As reported on Monday, Michigan has made it easier for trans people to change the gender marker on state-issued documents. Previously, if a Michigander wanted to switch the M to an F (or vice versa) on their driver’s license or state ID, they’d need a court order or a birth certificate or passport bearing the correct gender, additional bureaucratic hurdles that require considerable time and energy. Now, they'll fill out a form, go to a Secretary of State branch to have their photo taken, and pay a small fee ($9 for driver’s licenses, $10 for all other state IDs). Still, I can’t help but ask, as I do whenever a state changes its rules around gender markers: Why not just get rid of the gender markers entirely?
I’m a trans woman changing all her legal documents, so I understand why gender markers are very important within the existing system. According to a National Center for Trans Equality survey, only 11 percent of trans people have the correct the name and gender marker on their personal identification forms. A mismatch between your paperwork and presentation carries risks: Nearly a third of the NCTE survey’s respondents experienced harassment and violence, or had been denied service, after showing an ID that did not match their presentation. More accurate gender markers, as things stand, are a good thing.
But why push for a good thing when we could have a great thing: removing gender from identity documents entirely? Trans people in Michigan and the 11 other states where correcting your gender is relatively easy still go through taxing, complicated bureaucratic processes. In New York, which is relatively hospitable to trans people updating their documents, it has taken me nine months—and I still have three major documents left to correct.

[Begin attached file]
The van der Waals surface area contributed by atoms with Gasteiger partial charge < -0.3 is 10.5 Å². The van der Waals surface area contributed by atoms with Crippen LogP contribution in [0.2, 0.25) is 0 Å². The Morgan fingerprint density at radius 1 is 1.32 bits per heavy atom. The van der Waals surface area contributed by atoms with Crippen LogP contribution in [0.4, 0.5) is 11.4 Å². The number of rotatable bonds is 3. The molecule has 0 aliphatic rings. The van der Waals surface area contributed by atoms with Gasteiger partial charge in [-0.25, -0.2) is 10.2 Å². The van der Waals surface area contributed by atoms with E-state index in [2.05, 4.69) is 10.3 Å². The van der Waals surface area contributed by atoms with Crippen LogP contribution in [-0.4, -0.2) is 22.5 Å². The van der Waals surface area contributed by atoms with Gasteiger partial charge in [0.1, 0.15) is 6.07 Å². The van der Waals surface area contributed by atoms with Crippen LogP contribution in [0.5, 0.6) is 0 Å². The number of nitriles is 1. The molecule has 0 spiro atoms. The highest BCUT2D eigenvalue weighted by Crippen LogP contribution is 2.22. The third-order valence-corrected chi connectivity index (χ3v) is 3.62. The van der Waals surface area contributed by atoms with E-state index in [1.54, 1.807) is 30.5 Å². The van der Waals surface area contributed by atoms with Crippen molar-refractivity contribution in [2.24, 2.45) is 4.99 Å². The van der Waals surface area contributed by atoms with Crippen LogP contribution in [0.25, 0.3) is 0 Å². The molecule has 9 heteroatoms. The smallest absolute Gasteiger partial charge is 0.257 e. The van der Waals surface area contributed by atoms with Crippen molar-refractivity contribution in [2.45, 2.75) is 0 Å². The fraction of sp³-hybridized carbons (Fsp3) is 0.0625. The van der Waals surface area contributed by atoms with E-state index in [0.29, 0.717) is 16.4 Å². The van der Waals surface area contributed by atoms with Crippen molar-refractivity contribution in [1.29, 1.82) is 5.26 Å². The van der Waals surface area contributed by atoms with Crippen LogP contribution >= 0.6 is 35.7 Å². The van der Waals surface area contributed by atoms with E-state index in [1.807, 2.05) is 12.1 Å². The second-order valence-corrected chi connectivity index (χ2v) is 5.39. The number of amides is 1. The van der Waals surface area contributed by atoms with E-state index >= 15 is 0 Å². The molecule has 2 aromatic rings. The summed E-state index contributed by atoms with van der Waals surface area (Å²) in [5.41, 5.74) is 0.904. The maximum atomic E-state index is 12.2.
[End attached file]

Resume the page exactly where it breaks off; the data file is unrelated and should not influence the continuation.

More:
Removing the gender marker would also be helpful for non-binary people, who can currently change their marker to X in 14 states. Some have voiced concerns about the nonbinary marker, since it outs a person to everyone who sees their ID. "We give our ID to so many people that have so much power over our lives," Mari Wrobi, a 22-year-old trans and intersex person, told USA Today. "They have the power to decide if we can get a loan, or [...] continue to drive, and so many other things.”
The solution? Remove gender markers from legal documents! This is only a problem that trans people deal with—why not give us a taste of that sweet, sweet, cisgender peace of mind, and throw those M’s, F’s, and X’s in the garbage for us?
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